Searching for plasticity in dissociated cortical cultures on multi-electrode arrays
1 Department of Physics, California Institute of Technology, Caltech 103-33, Pasadena, CA 91125, USA
2 Present address: Division of Biological Sciences, Neuroscience Section, University of California at San Diego, 9500 Gilman Drive, La Jolla, CA 92093, USA
3 Department of Physics, California Institute of Technology, Caltech 256-48, Pasadena, CA 91125, USA
4 Coulter Department of Biomedical Engineering, Georgia Institute of Technology and Emory University, 313 Ferst Drive, Atlanta, GA 30332-0535, USA
Journal of Negative Results in BioMedicine 2006, 5:16 doi:10.1186/1477-5751-5-16Published: 26 October 2006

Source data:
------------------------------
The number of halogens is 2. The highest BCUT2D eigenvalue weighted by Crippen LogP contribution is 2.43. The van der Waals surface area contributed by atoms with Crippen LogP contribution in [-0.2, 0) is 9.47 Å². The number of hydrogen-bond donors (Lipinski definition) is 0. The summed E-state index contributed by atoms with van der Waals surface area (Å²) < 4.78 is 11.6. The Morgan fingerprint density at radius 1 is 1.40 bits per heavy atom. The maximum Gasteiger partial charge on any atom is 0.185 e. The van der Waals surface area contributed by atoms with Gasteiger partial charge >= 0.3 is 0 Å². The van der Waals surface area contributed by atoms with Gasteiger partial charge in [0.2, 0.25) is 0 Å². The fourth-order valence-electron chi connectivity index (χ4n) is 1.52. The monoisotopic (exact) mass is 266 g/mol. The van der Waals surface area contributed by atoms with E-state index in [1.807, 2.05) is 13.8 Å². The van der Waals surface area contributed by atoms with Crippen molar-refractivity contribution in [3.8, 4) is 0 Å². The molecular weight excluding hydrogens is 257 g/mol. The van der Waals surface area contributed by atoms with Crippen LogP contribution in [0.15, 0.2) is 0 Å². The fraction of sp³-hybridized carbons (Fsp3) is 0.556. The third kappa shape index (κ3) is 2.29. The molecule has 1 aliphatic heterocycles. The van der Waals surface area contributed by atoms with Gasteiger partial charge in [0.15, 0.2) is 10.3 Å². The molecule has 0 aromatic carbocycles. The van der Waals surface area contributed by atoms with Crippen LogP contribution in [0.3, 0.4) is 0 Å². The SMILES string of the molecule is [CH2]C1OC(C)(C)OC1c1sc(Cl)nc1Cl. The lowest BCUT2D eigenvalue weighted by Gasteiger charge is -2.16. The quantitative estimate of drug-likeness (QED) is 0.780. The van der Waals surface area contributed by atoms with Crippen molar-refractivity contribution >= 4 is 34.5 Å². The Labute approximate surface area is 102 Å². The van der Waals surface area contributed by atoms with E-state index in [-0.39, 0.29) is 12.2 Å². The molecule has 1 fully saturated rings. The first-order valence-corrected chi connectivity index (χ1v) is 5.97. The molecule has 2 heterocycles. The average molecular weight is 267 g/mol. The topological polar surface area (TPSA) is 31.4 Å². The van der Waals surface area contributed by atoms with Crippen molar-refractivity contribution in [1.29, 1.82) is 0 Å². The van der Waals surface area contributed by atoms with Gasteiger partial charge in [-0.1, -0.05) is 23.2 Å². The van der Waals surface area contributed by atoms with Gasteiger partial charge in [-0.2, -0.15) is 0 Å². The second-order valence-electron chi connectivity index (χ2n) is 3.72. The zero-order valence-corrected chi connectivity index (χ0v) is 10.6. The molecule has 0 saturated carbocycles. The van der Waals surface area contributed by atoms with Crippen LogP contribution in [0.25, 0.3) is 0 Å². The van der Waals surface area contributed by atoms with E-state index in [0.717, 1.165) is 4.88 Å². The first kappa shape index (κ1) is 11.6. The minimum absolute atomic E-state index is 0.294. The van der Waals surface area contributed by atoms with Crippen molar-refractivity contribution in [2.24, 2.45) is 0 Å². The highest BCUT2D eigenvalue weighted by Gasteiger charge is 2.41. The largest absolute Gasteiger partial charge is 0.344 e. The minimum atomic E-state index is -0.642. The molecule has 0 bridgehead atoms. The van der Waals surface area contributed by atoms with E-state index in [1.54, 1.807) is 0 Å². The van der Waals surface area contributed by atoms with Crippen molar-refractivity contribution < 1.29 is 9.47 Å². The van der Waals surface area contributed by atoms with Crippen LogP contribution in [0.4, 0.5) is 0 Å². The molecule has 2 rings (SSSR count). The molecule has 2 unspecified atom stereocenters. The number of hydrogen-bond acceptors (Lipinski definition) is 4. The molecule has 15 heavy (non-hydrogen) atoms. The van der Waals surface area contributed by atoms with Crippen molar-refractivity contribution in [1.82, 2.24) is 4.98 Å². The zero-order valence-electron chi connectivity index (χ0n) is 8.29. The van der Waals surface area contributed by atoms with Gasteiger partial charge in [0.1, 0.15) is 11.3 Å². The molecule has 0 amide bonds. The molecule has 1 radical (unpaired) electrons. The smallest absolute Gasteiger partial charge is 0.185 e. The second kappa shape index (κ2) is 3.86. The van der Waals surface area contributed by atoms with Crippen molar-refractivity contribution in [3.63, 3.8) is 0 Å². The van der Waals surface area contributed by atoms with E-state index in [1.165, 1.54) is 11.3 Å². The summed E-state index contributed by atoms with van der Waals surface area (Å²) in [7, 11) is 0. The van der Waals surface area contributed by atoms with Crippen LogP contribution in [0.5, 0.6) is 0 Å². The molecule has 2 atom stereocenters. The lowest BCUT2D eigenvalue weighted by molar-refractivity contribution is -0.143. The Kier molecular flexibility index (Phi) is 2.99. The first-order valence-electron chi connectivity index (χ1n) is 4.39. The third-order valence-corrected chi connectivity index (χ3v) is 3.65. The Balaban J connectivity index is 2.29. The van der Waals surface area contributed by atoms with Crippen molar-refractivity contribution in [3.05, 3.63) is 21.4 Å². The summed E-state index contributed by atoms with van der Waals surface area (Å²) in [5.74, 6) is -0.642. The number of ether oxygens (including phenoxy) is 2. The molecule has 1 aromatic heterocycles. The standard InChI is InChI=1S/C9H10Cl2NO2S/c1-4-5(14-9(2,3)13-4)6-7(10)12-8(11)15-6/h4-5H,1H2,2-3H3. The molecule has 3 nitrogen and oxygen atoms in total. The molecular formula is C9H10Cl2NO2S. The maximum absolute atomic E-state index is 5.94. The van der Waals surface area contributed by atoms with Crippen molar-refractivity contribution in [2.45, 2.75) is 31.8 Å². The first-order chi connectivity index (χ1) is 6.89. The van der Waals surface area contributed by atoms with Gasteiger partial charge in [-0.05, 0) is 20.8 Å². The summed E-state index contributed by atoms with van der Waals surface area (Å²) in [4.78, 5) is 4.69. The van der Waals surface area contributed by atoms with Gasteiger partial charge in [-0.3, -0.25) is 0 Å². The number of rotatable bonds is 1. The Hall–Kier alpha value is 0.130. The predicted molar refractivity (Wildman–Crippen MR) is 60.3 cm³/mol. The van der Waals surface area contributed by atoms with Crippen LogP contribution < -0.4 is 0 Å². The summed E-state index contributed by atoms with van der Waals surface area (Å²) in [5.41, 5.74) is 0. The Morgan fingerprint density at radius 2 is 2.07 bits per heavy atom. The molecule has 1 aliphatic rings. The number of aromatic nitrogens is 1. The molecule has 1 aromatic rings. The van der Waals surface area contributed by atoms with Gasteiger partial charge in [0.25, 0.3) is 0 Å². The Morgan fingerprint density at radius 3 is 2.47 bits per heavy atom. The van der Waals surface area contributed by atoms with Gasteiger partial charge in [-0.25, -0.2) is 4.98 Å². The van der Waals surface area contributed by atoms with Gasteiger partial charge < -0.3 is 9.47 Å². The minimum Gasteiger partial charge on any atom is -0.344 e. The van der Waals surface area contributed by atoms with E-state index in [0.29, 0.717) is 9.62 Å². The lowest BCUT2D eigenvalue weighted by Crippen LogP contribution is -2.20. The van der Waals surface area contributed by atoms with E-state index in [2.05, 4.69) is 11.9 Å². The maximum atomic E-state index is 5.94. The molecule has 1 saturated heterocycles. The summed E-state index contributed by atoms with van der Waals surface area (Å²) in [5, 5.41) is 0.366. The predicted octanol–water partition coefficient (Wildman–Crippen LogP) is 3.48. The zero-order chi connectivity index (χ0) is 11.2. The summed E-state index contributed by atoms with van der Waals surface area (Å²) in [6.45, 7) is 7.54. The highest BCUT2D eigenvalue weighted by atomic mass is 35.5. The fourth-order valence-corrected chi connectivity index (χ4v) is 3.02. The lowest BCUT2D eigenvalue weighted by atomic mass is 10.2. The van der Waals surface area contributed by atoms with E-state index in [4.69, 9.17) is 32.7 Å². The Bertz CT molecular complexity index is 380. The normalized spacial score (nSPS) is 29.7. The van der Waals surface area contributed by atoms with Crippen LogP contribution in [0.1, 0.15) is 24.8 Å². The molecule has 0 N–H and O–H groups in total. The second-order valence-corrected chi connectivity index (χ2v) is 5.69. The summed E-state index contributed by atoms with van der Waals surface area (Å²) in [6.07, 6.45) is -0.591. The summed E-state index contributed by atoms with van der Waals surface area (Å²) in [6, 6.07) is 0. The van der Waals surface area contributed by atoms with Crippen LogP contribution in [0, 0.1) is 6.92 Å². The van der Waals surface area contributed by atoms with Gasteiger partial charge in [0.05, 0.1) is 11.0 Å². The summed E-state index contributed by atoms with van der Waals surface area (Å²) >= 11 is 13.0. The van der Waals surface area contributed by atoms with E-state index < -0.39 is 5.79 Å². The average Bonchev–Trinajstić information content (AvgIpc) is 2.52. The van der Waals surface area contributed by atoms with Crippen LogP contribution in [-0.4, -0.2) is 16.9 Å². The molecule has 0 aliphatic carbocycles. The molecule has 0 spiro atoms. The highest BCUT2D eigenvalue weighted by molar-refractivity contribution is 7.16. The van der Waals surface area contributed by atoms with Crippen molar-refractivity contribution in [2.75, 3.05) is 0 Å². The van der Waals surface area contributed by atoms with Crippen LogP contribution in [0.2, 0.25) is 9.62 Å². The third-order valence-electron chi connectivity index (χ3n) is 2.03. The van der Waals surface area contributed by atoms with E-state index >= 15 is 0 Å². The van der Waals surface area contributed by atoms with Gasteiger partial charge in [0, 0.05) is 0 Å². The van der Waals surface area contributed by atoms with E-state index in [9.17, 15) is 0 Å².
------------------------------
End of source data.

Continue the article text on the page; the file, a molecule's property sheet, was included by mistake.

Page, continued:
We attempted to induce functional plasticity in dense cultures of cortical cells using stimulation through extracellular electrodes embedded in the culture dish substrate (multi-electrode arrays, or MEAs). We looked for plasticity expressed in changes in spontaneous burst patterns, and in array-wide response patterns to electrical stimuli, following several induction protocols related to those used in the literature, as well as some novel ones. Experiments were performed with spontaneous culture-wide bursting suppressed by either distributed electrical stimulation or by elevated extracellular magnesium concentrations as well as with spontaneous bursting untreated. Changes concomitant with induction were no larger in magnitude than changes that occurred spontaneously, except in one novel protocol in which spontaneous bursts were quieted using distributed electrical stimulation.